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  2. For me, Sailor Moon represents the point in my life when the barriers in gendered marketing began to break down (which lead to other gender-specific expectations to break down shortly thereafter). Here was a show that was undoubtedly “for girls,” and yet here I was watching every day, waiting to see how the story unfolded next, curious about which character we would learn more about.

    Rewatching the series again has reaffirmed my love of what made it so great, while also exposing some of the seams and cracks that I had never noticed before.

    Episode 125 probably stands out as my absolute favorite. Emotional delivery from all of the actors, heartstrings being played with Hotaru and Professor Dad, the first arrival of Sailor Saturn (who I think is the coolest of all the guardians), and an ending that affirms that the good guys won, but at a huge cost (seriously, Sailor Moon’s blank, glossy stare in that last shot gets me every time; that’s a woman who won’t soon forget what she just saw).

    Maybe it’s my more mature age, but I also grew to like Chibiusa, even during R. She’s as bratty, uncooperative, and dangerously impulsive as she ever was, but maybe I empathized more with the fact that she’s a scared child whose entire life turned upside down and she’s trying to fix it without really even knowing what to do.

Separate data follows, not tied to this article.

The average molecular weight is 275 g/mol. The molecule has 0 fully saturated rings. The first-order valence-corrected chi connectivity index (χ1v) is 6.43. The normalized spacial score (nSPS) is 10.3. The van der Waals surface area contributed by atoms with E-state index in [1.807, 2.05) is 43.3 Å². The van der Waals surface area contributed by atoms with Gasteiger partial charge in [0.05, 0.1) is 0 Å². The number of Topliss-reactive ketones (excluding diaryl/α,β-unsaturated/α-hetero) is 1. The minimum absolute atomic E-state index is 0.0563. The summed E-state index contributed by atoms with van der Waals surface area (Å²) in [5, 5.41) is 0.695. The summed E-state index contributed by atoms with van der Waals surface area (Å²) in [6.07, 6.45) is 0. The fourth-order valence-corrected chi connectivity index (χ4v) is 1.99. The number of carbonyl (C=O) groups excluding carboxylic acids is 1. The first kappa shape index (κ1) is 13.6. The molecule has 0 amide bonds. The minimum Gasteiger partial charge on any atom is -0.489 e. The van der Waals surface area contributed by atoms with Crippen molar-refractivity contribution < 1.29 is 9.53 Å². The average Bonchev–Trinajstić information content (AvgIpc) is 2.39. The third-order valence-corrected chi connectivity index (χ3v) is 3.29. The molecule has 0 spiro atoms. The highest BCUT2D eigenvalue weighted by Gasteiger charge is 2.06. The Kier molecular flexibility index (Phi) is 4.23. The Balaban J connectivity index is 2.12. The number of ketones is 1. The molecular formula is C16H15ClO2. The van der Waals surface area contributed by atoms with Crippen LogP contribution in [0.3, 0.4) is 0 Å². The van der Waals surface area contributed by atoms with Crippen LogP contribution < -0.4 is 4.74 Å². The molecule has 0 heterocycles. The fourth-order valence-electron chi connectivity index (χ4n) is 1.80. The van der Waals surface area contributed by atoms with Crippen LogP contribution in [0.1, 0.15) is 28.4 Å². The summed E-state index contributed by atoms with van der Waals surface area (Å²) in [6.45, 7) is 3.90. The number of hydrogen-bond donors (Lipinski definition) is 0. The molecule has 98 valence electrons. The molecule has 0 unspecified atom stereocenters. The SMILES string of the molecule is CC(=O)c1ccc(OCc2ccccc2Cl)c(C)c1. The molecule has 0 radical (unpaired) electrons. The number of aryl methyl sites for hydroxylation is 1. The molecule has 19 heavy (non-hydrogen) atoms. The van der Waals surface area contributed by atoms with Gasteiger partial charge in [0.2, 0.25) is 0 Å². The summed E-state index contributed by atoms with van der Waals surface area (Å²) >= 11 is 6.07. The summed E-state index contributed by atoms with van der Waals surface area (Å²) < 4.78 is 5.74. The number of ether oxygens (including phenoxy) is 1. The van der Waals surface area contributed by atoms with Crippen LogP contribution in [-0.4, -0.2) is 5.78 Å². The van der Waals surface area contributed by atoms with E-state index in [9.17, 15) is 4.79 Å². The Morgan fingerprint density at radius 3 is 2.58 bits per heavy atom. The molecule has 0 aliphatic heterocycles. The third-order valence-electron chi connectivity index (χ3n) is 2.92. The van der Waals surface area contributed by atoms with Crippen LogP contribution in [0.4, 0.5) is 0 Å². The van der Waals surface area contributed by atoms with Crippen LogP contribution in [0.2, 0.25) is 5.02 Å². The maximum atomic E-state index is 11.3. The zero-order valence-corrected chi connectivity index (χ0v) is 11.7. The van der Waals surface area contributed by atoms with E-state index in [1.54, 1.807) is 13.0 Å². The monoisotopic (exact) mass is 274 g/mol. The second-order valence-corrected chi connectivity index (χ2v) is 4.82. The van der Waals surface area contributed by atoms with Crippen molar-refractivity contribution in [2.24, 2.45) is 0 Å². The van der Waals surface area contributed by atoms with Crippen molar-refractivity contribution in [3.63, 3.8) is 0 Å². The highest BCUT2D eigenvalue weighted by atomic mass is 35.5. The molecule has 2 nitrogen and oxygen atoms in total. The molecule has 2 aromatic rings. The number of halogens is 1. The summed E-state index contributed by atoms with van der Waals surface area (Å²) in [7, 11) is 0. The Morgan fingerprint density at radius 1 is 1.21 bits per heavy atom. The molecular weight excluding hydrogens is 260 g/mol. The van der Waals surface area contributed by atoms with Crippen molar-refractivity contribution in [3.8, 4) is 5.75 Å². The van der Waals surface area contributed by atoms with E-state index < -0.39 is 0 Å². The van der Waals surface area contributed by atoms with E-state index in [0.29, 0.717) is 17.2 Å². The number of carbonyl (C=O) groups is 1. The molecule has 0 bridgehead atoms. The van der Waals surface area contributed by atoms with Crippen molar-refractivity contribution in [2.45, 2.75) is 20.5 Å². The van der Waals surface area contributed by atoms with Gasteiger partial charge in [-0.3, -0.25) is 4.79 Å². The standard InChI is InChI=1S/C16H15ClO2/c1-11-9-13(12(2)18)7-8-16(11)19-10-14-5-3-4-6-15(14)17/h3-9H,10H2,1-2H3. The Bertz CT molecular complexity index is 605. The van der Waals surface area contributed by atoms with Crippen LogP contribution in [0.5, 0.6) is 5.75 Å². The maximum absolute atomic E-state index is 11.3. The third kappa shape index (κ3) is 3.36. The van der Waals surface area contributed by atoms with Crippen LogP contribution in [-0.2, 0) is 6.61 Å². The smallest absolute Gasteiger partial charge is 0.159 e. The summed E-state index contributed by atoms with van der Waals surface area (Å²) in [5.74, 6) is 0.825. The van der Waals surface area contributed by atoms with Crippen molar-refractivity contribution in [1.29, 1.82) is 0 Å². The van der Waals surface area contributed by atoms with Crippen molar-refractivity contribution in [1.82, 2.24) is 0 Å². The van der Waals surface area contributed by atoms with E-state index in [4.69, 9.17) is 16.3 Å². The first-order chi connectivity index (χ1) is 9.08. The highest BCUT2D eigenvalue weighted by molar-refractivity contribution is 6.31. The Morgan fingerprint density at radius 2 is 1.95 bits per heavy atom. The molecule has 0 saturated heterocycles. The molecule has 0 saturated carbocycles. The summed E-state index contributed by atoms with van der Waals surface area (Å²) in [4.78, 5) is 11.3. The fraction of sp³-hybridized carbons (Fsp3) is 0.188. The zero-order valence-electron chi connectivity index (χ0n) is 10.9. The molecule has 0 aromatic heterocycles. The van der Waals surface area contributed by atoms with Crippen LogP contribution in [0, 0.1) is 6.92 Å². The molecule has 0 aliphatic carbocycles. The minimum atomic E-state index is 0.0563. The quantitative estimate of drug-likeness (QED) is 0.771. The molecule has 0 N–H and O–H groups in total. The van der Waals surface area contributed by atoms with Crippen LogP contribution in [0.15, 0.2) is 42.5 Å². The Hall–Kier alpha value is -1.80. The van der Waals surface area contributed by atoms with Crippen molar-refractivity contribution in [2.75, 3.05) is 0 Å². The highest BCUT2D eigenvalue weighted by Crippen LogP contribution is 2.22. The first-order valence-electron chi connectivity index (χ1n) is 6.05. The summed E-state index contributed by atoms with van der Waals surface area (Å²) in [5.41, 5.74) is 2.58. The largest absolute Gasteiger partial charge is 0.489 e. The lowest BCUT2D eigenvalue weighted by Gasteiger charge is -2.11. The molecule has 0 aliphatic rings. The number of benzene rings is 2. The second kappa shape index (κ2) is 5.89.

Finally, I really appreciated all of the character-building episodes that exposed the guardians’ insecurities, weaknesses, and less-than-appealing character traits. Outside of more modern cartoons like Steven Universe, Rick & Morty, Adventure Time, etc., Minako is one of the most complex characters I’ve ever seen in a kid/preteen demographic cartoon. Even Ami, who is seemingly perfect, had a few episodes that exposed her dark side. It really endears an audience to a character like that (I’ve made the comparison to the cast of Persona 4 before, but I’ll make it again; there’s another lovable cast who we got to know by seeing their ugly sides).

    Liked by 1 person

  3. Wow, such a great overview of one of my all time favourite series. There are so many amazing moments but I always come back to the original series as my favourite. Yeah, there was too much filler and the monster of the week formula was a little tired by the end, but its where we got to see each of the characters start their journey to become the legends that they needed to be.
    I remember how much i hated Chibi-Usa when she first arrived and yet how much I loved her character by the time she befriended Hotaru. And I think that is the strength of the show. Characters evolve in ways that make sense and as an audience you begin to build a really strong relationship with them. Then they break your heart once they get themselves into trouble and before you know it you are on the Sailor Moon emotional roller coaster.
    Thanks for sharing your thoughts.

    Liked by 1 person

  4. nadiaelde says:

    Thanks for writing this up! I was a huge fan of Sailor Moon back in the 90s (it started as soon as I got home from school, so I would run to the den and turn on the television as soon as I got home so I wouldn’t miss a moment!) and I was disappointed when I heard all the criticisms of Sailor Moon Crystal. I did read the manga, but like you, the anime just has so much more character and pizzazz. I’m glad to hear that Crystal has improved though, maybe now I’ll check it out. Thanks for writing this!

    Liked by 1 person